(Breakfast with Curtis was shown as part of the Rhode Island International Film Festival)
They're few movies that I've desperately wanted to enjoy more than Rhode Island director Laura Colella's community based comedy Breakfast with Curtis, a movie about the generally easygoing relationship between two affable neighboring homes; one a large purple house filled with pot smoking eccentrics, and the other a now reformed hippie couple with an extremely awkward 14 year old son. There isn't any conflict or danger involved, no sudden twists, or any real plot. In fact, only for a single shot does Colella show the world outside the friendly block. It's the cinematic equivalent of sitting out on the porch on a hot day, and drinking a nice glass of cool lemonade. For the relatively short 84 minute runtime, you're simply relaxing with some quirky, newly found friends. And while I certainly enjoyed their company, once the film ends, you're unfortunately left with the mediocre feeling of "That's it?".
The entire film seems to function in what would normally be considered to be the first act of a regular movie. Characters are introduced throughout without being referenced again, ideas for a conclusion are implied but never acted upon, and nothing ever seems to actually happen; just a setup for nothing. In an odd way, it reminded me of genre and tonal opposite Panos Cosmatos' sci-fi/horror Beyond the Black Rainbow in how conventional "setup-conflict-resolution" is ignored in favor of developing an alternate environment for the audience to temporarily inhabit. For Cosmatos, it's the surreal nightmarish Arboria facility, and in the Colella's feature, it's an overly charming suburban Providence street. In both examples, it's more of an existing, though fictional atmosphere than an actual linear story.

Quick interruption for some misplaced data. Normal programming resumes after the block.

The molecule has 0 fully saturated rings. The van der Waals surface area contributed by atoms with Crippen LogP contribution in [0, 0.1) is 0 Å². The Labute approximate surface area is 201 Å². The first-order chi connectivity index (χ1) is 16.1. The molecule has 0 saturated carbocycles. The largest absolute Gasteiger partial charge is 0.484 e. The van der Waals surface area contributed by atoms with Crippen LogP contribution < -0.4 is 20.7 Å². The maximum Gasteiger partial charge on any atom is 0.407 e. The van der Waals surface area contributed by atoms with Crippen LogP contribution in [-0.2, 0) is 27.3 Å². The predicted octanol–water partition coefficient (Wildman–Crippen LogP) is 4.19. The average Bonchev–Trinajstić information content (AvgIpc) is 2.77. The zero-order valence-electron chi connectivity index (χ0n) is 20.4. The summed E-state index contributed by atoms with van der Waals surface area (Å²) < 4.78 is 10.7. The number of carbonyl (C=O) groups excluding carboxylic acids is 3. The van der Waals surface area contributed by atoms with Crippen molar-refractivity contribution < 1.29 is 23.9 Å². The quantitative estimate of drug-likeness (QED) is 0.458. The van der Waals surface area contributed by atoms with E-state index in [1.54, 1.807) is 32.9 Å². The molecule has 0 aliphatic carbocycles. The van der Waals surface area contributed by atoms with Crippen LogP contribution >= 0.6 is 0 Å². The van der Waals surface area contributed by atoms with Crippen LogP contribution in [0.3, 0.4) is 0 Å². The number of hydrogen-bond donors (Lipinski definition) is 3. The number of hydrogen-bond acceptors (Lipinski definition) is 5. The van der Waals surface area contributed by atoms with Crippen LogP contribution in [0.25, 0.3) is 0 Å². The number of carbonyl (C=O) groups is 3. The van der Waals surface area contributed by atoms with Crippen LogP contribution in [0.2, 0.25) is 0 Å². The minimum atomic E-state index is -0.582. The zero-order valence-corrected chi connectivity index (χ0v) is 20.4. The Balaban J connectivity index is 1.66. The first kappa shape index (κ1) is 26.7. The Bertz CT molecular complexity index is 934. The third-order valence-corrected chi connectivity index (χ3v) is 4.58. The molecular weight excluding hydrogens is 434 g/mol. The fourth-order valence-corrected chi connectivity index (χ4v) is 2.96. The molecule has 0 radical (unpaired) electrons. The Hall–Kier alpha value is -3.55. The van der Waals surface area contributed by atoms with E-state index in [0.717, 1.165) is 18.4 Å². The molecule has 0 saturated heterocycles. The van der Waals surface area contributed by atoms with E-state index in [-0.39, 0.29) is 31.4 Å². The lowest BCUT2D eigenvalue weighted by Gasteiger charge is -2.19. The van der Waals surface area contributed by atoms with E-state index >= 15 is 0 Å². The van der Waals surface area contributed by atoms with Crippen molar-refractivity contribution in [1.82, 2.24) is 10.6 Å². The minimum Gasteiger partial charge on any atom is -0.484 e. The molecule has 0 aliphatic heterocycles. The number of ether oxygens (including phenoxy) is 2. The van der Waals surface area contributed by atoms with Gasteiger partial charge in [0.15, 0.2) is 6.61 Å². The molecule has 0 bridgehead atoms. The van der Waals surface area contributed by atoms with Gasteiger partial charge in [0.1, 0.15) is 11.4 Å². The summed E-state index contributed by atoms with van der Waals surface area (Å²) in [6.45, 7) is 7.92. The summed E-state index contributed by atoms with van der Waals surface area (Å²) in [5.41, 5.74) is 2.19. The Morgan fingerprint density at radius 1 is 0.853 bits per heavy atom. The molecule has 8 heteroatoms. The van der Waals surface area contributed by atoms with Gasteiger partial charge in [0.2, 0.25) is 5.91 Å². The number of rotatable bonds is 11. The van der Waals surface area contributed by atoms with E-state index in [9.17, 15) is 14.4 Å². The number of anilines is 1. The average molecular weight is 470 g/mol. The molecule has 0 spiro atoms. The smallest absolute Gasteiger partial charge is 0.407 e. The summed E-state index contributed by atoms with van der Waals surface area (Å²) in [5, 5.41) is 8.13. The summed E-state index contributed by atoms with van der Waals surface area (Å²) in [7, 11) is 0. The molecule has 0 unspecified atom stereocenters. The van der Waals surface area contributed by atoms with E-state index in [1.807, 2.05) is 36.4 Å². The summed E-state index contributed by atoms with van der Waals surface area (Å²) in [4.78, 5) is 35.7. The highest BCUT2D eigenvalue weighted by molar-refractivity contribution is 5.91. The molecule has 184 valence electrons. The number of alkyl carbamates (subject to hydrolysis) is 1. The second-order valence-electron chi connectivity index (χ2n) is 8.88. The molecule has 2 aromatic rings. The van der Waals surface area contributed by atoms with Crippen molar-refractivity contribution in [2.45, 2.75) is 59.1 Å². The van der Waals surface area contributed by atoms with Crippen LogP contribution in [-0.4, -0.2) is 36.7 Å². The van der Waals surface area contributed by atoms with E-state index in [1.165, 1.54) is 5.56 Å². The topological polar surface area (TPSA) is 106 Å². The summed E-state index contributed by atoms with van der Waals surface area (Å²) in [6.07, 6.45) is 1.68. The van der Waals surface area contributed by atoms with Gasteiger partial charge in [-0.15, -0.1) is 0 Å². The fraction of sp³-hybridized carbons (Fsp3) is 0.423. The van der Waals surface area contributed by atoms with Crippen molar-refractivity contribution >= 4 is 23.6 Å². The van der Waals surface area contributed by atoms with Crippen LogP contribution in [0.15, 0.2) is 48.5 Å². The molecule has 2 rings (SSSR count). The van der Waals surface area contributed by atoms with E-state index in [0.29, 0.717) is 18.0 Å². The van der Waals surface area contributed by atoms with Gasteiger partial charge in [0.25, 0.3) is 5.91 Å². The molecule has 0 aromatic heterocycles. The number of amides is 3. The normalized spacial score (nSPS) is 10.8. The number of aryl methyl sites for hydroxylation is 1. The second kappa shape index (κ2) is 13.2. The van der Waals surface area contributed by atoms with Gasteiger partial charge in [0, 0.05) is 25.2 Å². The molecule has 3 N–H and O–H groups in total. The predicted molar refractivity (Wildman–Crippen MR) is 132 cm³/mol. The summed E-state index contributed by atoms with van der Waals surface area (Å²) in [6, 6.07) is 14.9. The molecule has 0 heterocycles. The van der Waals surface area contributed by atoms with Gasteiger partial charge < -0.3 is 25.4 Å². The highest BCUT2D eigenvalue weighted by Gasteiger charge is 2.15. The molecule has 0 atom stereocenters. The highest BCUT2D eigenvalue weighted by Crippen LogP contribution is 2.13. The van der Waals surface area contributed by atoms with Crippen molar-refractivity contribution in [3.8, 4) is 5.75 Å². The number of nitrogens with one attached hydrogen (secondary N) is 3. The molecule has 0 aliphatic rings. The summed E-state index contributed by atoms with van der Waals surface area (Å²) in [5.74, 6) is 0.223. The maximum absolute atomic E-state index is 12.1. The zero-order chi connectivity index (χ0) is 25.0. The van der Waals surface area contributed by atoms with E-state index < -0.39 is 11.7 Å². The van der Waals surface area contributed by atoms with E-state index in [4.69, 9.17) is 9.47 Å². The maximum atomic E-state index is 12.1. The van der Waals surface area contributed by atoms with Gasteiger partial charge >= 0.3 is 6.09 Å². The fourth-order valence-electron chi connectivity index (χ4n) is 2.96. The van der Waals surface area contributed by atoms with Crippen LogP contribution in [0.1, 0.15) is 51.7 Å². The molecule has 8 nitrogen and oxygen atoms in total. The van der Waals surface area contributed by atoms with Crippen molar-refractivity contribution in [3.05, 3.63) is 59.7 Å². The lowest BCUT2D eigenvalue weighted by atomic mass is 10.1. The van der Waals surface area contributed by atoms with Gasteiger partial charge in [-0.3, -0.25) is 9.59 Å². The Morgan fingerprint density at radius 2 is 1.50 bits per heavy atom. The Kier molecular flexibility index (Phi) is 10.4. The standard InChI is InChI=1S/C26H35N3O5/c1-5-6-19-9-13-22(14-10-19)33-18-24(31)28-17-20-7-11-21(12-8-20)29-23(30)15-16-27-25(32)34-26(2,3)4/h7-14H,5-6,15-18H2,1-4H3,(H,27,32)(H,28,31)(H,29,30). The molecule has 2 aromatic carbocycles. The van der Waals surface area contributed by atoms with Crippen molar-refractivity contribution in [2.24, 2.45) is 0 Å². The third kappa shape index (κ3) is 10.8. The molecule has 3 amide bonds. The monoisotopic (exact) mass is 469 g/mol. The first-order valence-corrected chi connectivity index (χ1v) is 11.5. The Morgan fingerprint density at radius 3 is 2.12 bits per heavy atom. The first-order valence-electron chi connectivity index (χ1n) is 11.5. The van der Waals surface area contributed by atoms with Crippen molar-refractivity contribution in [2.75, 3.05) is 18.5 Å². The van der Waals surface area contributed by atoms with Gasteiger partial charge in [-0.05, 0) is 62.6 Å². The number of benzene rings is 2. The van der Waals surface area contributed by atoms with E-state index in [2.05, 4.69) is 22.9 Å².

Colella has created a fully functioning mini-universe for her movie to settle in, but unfortunately despite a charismatic and charming cast, there simply isn't enough of anything. No character development, no plot, no suspense, no drama, no conflict; but there's enough goodwill from the director and crew that I'm interested in whatever they do next. Given a script with more substance (or after writing a script with more substance, as Colella served as the film's writer as well), she could do great things, and I'll be first in line when it arrives in theaters fully formed. I really, really wanted to like this movie, but there're just too many flaws to formally recommend it.